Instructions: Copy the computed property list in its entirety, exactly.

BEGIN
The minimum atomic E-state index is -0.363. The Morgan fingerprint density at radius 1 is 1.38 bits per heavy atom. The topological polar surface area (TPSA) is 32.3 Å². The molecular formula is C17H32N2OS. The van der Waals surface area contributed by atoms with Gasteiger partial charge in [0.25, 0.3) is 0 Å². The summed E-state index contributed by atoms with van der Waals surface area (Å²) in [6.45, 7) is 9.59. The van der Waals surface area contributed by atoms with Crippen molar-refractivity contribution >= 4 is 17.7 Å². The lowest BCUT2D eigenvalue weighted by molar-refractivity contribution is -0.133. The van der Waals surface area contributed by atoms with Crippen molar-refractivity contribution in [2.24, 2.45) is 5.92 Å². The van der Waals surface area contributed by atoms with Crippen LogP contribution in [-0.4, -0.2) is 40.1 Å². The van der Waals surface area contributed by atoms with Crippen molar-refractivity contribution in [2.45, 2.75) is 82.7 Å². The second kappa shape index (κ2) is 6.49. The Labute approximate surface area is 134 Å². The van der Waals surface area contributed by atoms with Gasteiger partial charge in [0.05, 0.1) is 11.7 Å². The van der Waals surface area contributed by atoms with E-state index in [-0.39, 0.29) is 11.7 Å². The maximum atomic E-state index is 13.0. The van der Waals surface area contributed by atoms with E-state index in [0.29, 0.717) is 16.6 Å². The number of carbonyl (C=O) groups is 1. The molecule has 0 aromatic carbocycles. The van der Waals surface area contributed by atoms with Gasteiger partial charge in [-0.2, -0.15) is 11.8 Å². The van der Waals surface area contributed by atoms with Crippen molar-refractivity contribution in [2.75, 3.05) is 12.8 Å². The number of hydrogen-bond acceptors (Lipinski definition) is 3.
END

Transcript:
The minimum atomic E-state index is -0.363. The Morgan fingerprint density at radius 1 is 1.38 bits per heavy atom. The topological polar surface area (TPSA) is 32.3 Å². The molecular formula is C17H32N2OS. The van der Waals surface area contributed by atoms with Gasteiger partial charge in [0.25, 0.3) is 0 Å². The summed E-state index contributed by atoms with van der Waals surface area (Å²) in [6.45, 7) is 9.59. The van der Waals surface area contributed by atoms with Crippen molar-refractivity contribution >= 4 is 17.7 Å². The lowest BCUT2D eigenvalue weighted by molar-refractivity contribution is -0.133. The van der Waals surface area contributed by atoms with Crippen molar-refractivity contribution in [2.24, 2.45) is 5.92 Å². The van der Waals surface area contributed by atoms with Crippen LogP contribution in [-0.4, -0.2) is 40.1 Å². The van der Waals surface area contributed by atoms with Crippen molar-refractivity contribution in [2.45, 2.75) is 82.7 Å². The second kappa shape index (κ2) is 6.49. The Labute approximate surface area is 134 Å². The van der Waals surface area contributed by atoms with Gasteiger partial charge in [0.05, 0.1) is 11.7 Å². The van der Waals surface area contributed by atoms with E-state index in [-0.39, 0.29) is 11.7 Å². The maximum atomic E-state index is 13.0. The van der Waals surface area contributed by atoms with E-state index in [0.29, 0.717) is 16.6 Å². The number of carbonyl (C=O) groups is 1. The molecule has 0 aromatic carbocycles. The van der Waals surface area contributed by atoms with Gasteiger partial charge in [-0.2, -0.15) is 11.8 Å². The van der Waals surface area contributed by atoms with Crippen molar-refractivity contribution in [2.75, 3.05) is 12.8 Å². The number of hydrogen-bond acceptors (Lipinski definition) is 3.